19. Christians have not dismissed the command, but we read it in the light of the entire revelation of God within its historical/textual/theological context. In fact, what Courtenay entirely misses is that civil and ceremonial laws (which is what most of the Old Testament is since it was primarily the constitution for geo-political Israel) are much like laws today. They are the EXTENT that is justified by the law. They are not REQUIRED actions. Hence the law of eye for an eye is the EXTENT that one can go for reprobation. They cannot exceed equal punishment for the crime. But Jesus says, yes that was the extent, but what a loving person would do is turn the other cheek. In modern society imagine that for 2nd degree manslaughter the state statute says the maximum penalty is 15 years. Does that mean that the judge is obligated to execute a sentence of 15 years? No, not at all.

20. Christians also recognize that is the law giver who is the rightful law judge. Not us. Hence God telling us that vengeance is his, not ours; that we are not to judge those outside the church; and that we are to love our enemies, not just those who agree with us. This is a prime example where Courtenay betrays his ignorance on Biblical theology and its applications. This is obvious to anyone who has even a preliminary understanding of Christianity or Islam when he compared Shaira law to Old Testament law. This is like comparing apples and oranges.

21. Ha, I have to laugh that Courtenay refers to Depak Chopra. Im not sure if this was a backhanded remark or a compliment to Chopra. It seemed like a compliment which would be ironic since Chopra is actually seen as more blindly religious that most Christians are. Strange for someone who is so diametrically opposed to faith.

22. He then claims omniscience: “we know there isn’t a hell.” Really? How do you know? Have you explored the entire non-physical, supernatural world? For someone who says beliefs are only valid if based on evidence (a belief which itself is not based on evidence) what is the empirical evidence for this claim? Do you really wanna try and support a universal negative?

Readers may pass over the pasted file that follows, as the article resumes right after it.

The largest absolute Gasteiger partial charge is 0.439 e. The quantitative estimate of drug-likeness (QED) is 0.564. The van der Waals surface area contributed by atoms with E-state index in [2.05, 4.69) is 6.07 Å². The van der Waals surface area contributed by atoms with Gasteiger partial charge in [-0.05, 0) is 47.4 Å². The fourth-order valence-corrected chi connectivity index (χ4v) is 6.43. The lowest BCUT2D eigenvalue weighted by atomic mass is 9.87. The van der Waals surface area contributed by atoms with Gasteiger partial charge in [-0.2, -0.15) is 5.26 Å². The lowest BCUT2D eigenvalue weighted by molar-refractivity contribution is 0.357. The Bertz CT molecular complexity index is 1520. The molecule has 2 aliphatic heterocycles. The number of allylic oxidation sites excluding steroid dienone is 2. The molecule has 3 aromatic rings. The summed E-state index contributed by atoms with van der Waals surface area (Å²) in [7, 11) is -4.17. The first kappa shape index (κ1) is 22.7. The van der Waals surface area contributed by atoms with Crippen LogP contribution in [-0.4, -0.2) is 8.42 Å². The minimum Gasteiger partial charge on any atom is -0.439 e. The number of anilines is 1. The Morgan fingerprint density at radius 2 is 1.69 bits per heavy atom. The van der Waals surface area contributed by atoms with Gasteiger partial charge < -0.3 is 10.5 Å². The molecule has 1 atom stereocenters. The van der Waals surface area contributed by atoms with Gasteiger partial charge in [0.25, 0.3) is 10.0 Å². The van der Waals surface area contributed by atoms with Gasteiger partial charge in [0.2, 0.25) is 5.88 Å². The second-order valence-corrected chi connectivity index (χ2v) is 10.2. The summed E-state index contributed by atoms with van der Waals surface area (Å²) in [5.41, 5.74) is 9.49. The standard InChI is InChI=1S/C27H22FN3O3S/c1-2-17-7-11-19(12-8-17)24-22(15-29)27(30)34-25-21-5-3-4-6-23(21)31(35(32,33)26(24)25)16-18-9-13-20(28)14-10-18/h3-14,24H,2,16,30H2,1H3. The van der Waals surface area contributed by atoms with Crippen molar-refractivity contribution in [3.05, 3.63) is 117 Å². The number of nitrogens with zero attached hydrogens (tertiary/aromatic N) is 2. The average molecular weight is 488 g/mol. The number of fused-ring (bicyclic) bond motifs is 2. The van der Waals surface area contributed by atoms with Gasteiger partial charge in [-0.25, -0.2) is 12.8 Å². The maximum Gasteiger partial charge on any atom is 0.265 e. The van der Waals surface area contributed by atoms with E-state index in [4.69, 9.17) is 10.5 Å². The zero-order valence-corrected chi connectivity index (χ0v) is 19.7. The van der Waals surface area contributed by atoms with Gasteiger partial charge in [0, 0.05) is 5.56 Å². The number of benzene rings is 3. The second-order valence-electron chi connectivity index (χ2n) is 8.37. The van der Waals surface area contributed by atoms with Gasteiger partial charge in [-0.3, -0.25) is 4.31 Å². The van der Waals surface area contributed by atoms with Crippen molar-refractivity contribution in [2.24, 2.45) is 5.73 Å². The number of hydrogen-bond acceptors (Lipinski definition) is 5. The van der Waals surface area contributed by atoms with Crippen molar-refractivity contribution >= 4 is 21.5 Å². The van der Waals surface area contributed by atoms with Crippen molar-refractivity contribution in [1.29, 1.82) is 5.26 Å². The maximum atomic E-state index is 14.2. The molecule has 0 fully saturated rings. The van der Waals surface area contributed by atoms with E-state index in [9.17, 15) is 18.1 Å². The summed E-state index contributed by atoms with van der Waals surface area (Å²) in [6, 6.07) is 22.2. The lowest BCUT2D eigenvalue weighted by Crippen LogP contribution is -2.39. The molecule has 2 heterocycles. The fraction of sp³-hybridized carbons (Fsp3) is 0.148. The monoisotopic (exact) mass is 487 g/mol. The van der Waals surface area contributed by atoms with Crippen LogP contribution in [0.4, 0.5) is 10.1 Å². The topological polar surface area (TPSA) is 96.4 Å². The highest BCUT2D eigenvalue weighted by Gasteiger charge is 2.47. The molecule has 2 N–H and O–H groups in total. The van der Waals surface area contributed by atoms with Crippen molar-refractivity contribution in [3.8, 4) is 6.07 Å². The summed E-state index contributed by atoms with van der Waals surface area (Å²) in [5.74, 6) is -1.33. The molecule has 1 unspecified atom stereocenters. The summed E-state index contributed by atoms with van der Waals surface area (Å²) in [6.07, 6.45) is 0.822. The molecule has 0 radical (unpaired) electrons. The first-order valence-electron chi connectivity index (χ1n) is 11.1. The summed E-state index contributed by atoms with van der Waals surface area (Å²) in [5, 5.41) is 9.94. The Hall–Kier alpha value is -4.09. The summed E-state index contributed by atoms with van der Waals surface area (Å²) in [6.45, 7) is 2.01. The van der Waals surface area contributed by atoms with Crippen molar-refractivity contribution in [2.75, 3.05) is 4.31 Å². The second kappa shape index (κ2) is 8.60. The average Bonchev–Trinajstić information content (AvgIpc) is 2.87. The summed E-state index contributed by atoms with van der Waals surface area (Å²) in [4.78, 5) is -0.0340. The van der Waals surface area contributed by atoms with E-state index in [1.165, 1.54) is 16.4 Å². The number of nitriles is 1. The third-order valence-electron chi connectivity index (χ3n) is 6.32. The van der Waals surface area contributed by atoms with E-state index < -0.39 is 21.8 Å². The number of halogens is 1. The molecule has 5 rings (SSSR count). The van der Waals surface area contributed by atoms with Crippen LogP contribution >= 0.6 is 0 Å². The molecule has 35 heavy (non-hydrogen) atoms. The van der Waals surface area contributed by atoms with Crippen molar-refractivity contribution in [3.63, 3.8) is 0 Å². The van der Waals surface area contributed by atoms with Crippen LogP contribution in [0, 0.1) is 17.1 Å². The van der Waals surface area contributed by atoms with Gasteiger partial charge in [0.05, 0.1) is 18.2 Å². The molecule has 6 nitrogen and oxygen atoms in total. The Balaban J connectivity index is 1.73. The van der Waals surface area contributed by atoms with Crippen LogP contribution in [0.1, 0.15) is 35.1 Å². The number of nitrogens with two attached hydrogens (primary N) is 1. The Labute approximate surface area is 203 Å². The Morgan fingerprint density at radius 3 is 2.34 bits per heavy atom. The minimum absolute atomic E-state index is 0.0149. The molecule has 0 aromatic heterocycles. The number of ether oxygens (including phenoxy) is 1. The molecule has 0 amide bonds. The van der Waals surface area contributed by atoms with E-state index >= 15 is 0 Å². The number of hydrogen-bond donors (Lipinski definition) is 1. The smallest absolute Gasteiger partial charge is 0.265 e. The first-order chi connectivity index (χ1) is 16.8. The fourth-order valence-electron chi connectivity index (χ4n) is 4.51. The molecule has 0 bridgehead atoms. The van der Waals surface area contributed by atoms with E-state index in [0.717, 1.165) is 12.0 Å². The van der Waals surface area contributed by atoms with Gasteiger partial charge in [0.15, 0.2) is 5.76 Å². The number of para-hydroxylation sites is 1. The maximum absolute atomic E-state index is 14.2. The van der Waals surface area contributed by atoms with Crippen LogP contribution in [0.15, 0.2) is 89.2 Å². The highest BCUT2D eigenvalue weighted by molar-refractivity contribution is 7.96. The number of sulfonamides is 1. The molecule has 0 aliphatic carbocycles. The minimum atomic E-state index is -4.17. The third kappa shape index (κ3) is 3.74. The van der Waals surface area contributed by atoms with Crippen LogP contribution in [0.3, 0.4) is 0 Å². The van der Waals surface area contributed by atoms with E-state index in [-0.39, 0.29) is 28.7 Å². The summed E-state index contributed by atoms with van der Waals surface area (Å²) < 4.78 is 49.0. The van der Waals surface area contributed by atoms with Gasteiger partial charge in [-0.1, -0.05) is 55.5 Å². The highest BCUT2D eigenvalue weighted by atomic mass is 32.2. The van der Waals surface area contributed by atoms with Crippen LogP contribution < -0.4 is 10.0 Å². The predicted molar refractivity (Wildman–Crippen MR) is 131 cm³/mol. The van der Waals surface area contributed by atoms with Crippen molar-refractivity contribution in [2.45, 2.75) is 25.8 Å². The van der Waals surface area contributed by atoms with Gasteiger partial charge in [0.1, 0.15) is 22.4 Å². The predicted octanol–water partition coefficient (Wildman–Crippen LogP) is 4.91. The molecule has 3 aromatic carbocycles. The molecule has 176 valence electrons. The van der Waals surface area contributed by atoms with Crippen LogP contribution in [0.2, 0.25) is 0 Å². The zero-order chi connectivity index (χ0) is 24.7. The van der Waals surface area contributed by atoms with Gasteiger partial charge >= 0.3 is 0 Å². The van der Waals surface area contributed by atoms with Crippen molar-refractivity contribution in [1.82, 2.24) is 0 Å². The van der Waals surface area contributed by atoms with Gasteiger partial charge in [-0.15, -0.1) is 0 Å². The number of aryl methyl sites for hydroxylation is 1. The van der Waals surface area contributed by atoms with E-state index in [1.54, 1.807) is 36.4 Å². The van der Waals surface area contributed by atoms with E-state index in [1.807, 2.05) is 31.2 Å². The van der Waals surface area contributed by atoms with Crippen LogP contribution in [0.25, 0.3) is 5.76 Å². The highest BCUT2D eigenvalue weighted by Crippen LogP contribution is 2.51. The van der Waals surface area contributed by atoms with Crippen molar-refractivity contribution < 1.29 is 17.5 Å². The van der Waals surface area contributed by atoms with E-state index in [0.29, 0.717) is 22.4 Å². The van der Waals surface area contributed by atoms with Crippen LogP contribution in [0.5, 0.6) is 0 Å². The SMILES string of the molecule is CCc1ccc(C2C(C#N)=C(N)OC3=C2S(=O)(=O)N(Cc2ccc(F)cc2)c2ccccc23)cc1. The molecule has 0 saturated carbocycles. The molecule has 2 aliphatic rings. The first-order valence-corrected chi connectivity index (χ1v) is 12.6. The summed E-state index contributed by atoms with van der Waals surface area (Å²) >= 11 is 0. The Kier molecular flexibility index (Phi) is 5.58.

23. His argument is a kind of appeal for a new “common sense.” The strange thing is that for the vast majority of the human race, it is actually this very common sense that tells them that God exists, that there is more to life, there is something after this life, that all life must have purpose, that we cannot get an entire universe from nothing, that moral absolutes exists, and that people get what is coming to them.

All in all, his worldview, his book, and our many dialogues, have shown that he is hopelessly irrational, unquestionably unqualified for any real analysis of the Bible or any worldview criticism, and so biased that he cannot be called anything but an anti-theistic fundamentalist or ideologue. Does no one see the irony of Courtenay’s critique of the Biblical authors based on their own “agendas” that make them “unreliable” in a book so blinded by his own agenda that he cant even tell the difference between historical narrative and moral imperatives?

2 comments:

  1. (Tyler V has)... shown that he is hopelessly irrational, unquestionably unqualified for any real analysis of the Bible or any worldview criticism, and so biased that he cannot be called anything but an anti-theistic fundamentalist or ideologue.

    You need to go back to school and learn about your Bible before you start criticizing people who actually read it.

    ReplyDelete
  2. Austin,

    Are you referring to me or to Courtenay?

    ReplyDelete